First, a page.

But it was unclear whether they would involve permanent basing of nuclear bombers in Cuba, or just use of the island as a refueling stop.
Meanwhile, at least one Russian military expert is rightly questioning whether, from a military-technical point of view, the deployment of strategic bombers to Cuba, which is a mere 90 miles from Florida, is even necessary since both Tu-160 Blackjacks and Tu-95 Bears can launch cruise missiles from a distance of 2,200 miles. “I believe that stationing Russian bombers in Cuba would be a destructive step [for Russia] because the advantage of these bombers is that they may launch missiles from outside the effective range of an enemy’s air defenses,” insisted Colonel General Viktor Yesin, former commander of the Russian Strategic Missile Forces, to state-run Novosti. “There is no need to deploy bombers 145 km from the U.S., where they would be easy targets for US air defenses, if they are capable of hitting targets on US soil from a distance of more than 3,500 kilometres.”
That being the case, one must ask: Why did the Kremlin media broadcast reports about possible bomber deployments to Cuba, which prompted a heated response from the Pentagon and a cryptic comment from Havana? As we previously suggested, it would appear that the Moscow Leninists are carefully gauging Washington’s tolerance factor for a superpower showdown over National Missile Defense in Central Europe.
Even as the Russian Defense Ministry pours “cold water” on the Izvestia “trial balloon,” the Kremlin media is once again, only four days later, raising the specter of a Russian military presence on Cuba, this time in the form of a revitalized electronic spy base, Lourdes, which was formally closed by then President Vladimir Putin one month after the September 11, 2001 terrorist attacks. The operational connection between Lourdes and the 911 skyjackers is considered in a previous post. The Lourdes facility covers a 28 square-mile area and until early 2002 employed as many as 1,500 Russian engineers, technicians, and military personnel. Novosti reports:
Moscow must answer U.S. shield with Cuban ‘spy’ site – analyst
18:2023/ 07/ 2008
MOSCOW, July 23 (RIA Novosti) – Russia should respond to U.S. missile defense plans for Central Europe by reopening a ‘spy’ facility in Cuba to gather intelligence on the United States, a Russian analyst said on Wednesday.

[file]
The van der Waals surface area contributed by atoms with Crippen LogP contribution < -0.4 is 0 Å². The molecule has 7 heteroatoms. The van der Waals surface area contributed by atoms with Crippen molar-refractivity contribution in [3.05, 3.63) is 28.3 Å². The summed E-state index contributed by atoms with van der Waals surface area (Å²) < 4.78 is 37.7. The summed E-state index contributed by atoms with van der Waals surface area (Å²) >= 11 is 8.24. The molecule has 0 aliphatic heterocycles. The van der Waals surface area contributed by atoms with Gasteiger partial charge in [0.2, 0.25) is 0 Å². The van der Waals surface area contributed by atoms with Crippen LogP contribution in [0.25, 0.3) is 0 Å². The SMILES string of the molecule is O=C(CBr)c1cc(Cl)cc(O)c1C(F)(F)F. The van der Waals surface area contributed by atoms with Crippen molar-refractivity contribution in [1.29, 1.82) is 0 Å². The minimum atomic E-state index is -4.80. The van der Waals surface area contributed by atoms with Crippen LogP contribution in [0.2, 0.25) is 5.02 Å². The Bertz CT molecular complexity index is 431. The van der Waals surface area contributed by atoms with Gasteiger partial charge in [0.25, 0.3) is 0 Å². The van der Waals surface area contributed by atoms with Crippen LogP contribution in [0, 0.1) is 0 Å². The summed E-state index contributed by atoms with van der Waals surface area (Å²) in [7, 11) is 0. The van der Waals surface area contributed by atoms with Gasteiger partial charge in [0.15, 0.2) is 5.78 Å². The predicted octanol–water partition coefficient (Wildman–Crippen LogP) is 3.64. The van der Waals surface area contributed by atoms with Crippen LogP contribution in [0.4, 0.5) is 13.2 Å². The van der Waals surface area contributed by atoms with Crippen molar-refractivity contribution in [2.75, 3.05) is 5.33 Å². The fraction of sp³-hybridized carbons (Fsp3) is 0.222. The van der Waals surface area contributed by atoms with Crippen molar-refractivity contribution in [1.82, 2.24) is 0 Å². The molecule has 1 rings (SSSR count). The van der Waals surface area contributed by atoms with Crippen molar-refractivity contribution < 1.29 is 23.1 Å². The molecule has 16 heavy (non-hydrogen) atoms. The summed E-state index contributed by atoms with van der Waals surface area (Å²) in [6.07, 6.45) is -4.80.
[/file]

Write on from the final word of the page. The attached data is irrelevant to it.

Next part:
The electronic monitoring and surveillance facility near Havana at Torrens, also known as the Lourdes facility, the largest Russian Sigint site abroad, was shut down in October 2001 by then- president Vladimir Putin.
“Cuba is a unique place to gather intelligence on the United States. I believe that the reopening of this station is both possible and necessary amid the threat that the Americans are creating for Russia,” Alexander Pikayev, head of the disarmament and conflict resolution department at the Russian Academy of Sciences’ World Economics and International Relations Institute, told a news conference at RIA Novosti.
“Russia has every right to respond,” he added.
Moscow has strongly opposed the possible deployment by the U.S. of 10 interceptor missiles in Poland and a radar station in the Czech Republic as a threat to its security. Washington says the missile shield is needed to deter possible strikes from “rogue states.”
A Russian military source was earlier quoted as saying that Russian strategic bombers could be stationed again in Cuba, only 90 miles from the U.S. coast, in response to the U.S. missile shield plans for Central Europe.
The Lourdes facility reportedly covered a 28 square-mile area, with 1,000-1,500 Russian engineers, technicians, and military personnel working at the base.
The complex was capable of monitoring a wide array of commercial and government communications throughout the southeastern United States, and between the United States and Europe.
Lourdes intercepted transmissions from microwave towers in the United States, communication satellite downlinks, and a wide range of shortwave and high-frequency radio transmissions.
In October 1962, the Cuban Missile Crisis brought the U.S. and the U.S.S.R. to the brink of nuclear war when Soviet missiles were stationed in Cuba.
The crisis was resolved after 12 days when the Soviet leader, Nikita Khrushchev, backed down and ordered the missiles removed.
The drum beats of war emanating from the Kremlin are becoming increasingly frantic and may disguise the chilling fact that Russian missiles and other military hardware possibly never left Cuba after the First Cold War ended. After all, the Izvestia article admits that Russian military transports fly to the island gulag on a regular basis to this very day. It has now become very apparent that beginning with the fake collapse of Eastern European communism between 1989 and 1991 the Moscow Leninists purposely lured NATO and the USA into the former Soviet Bloc states for the purpose of building a seemingly legitimate case for striking the West first.